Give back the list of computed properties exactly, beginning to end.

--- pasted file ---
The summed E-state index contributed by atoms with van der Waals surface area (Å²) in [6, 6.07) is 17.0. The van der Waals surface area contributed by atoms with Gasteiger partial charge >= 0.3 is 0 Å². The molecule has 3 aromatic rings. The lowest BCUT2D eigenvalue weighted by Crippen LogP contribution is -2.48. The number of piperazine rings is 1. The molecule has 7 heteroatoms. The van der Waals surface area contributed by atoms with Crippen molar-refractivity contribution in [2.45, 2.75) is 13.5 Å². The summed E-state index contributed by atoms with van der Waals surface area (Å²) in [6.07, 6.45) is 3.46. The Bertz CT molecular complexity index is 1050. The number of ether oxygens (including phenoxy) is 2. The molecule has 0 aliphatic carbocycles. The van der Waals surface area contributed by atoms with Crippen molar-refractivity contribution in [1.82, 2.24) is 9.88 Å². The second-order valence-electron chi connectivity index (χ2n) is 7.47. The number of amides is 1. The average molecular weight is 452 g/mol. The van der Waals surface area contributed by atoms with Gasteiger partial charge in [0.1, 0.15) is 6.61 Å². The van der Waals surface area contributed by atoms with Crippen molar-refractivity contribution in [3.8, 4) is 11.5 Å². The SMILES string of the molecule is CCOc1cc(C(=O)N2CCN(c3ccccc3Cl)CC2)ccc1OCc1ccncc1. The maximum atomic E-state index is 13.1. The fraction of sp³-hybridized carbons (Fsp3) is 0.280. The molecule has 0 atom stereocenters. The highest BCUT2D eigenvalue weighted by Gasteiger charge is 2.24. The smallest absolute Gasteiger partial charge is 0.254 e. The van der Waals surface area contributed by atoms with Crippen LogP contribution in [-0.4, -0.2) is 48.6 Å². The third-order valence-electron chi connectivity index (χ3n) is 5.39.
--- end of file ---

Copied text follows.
The summed E-state index contributed by atoms with van der Waals surface area (Å²) in [6, 6.07) is 17.0. The van der Waals surface area contributed by atoms with Gasteiger partial charge >= 0.3 is 0 Å². The molecule has 3 aromatic rings. The lowest BCUT2D eigenvalue weighted by Crippen LogP contribution is -2.48. The number of piperazine rings is 1. The molecule has 7 heteroatoms. The van der Waals surface area contributed by atoms with Crippen molar-refractivity contribution in [2.45, 2.75) is 13.5 Å². The summed E-state index contributed by atoms with van der Waals surface area (Å²) in [6.07, 6.45) is 3.46. The Bertz CT molecular complexity index is 1050. The number of ether oxygens (including phenoxy) is 2. The molecule has 0 aliphatic carbocycles. The van der Waals surface area contributed by atoms with Crippen molar-refractivity contribution in [1.82, 2.24) is 9.88 Å². The second-order valence-electron chi connectivity index (χ2n) is 7.47. The number of amides is 1. The average molecular weight is 452 g/mol. The van der Waals surface area contributed by atoms with Gasteiger partial charge in [0.1, 0.15) is 6.61 Å². The van der Waals surface area contributed by atoms with Crippen molar-refractivity contribution in [3.8, 4) is 11.5 Å². The SMILES string of the molecule is CCOc1cc(C(=O)N2CCN(c3ccccc3Cl)CC2)ccc1OCc1ccncc1. The maximum atomic E-state index is 13.1. The fraction of sp³-hybridized carbons (Fsp3) is 0.280. The molecule has 0 atom stereocenters. The highest BCUT2D eigenvalue weighted by Gasteiger charge is 2.24. The smallest absolute Gasteiger partial charge is 0.254 e. The van der Waals surface area contributed by atoms with Crippen LogP contribution in [-0.4, -0.2) is 48.6 Å². The third-order valence-electron chi connectivity index (χ3n) is 5.39.